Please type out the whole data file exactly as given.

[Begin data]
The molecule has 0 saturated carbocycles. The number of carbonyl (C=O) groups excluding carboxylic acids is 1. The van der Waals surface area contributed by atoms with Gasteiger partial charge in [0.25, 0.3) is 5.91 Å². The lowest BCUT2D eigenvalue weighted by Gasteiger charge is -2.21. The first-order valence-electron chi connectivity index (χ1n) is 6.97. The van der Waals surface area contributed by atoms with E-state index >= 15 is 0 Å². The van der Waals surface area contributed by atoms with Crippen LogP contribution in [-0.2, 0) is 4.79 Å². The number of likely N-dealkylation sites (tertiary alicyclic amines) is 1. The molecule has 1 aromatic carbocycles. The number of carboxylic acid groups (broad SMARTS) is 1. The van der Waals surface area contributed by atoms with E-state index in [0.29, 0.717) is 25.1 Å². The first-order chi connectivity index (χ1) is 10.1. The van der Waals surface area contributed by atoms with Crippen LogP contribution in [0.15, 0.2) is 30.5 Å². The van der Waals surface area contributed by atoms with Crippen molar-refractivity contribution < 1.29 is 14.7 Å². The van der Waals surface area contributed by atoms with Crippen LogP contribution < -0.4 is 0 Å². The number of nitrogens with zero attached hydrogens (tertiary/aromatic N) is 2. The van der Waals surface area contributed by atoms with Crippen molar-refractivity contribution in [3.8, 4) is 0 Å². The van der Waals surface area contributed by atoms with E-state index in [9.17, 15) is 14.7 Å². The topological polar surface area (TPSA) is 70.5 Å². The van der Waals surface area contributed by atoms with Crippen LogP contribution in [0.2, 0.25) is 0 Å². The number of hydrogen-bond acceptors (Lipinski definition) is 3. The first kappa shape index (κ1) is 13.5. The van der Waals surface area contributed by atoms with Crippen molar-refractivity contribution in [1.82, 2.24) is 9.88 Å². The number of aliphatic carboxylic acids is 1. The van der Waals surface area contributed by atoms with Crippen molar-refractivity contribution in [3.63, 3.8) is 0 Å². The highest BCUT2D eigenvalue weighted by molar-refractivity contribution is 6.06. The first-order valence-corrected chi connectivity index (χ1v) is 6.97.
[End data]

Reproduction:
The molecule has 0 saturated carbocycles. The number of carbonyl (C=O) groups excluding carboxylic acids is 1. The van der Waals surface area contributed by atoms with Gasteiger partial charge in [0.25, 0.3) is 5.91 Å². The lowest BCUT2D eigenvalue weighted by Gasteiger charge is -2.21. The first-order valence-electron chi connectivity index (χ1n) is 6.97. The van der Waals surface area contributed by atoms with E-state index >= 15 is 0 Å². The van der Waals surface area contributed by atoms with Crippen LogP contribution in [-0.2, 0) is 4.79 Å². The number of likely N-dealkylation sites (tertiary alicyclic amines) is 1. The molecule has 1 aromatic carbocycles. The number of carboxylic acid groups (broad SMARTS) is 1. The van der Waals surface area contributed by atoms with E-state index in [0.29, 0.717) is 25.1 Å². The first-order chi connectivity index (χ1) is 10.1. The van der Waals surface area contributed by atoms with Crippen LogP contribution in [0.15, 0.2) is 30.5 Å². The van der Waals surface area contributed by atoms with Crippen molar-refractivity contribution < 1.29 is 14.7 Å². The van der Waals surface area contributed by atoms with Crippen LogP contribution < -0.4 is 0 Å². The number of nitrogens with zero attached hydrogens (tertiary/aromatic N) is 2. The van der Waals surface area contributed by atoms with Crippen molar-refractivity contribution in [3.8, 4) is 0 Å². The van der Waals surface area contributed by atoms with E-state index in [9.17, 15) is 14.7 Å². The topological polar surface area (TPSA) is 70.5 Å². The van der Waals surface area contributed by atoms with Crippen LogP contribution in [0.2, 0.25) is 0 Å². The number of hydrogen-bond acceptors (Lipinski definition) is 3. The first kappa shape index (κ1) is 13.5. The van der Waals surface area contributed by atoms with Crippen molar-refractivity contribution in [1.82, 2.24) is 9.88 Å². The number of aliphatic carboxylic acids is 1. The van der Waals surface area contributed by atoms with Crippen molar-refractivity contribution in [3.63, 3.8) is 0 Å². The highest BCUT2D eigenvalue weighted by molar-refractivity contribution is 6.06. The first-order valence-corrected chi connectivity index (χ1v) is 6.97.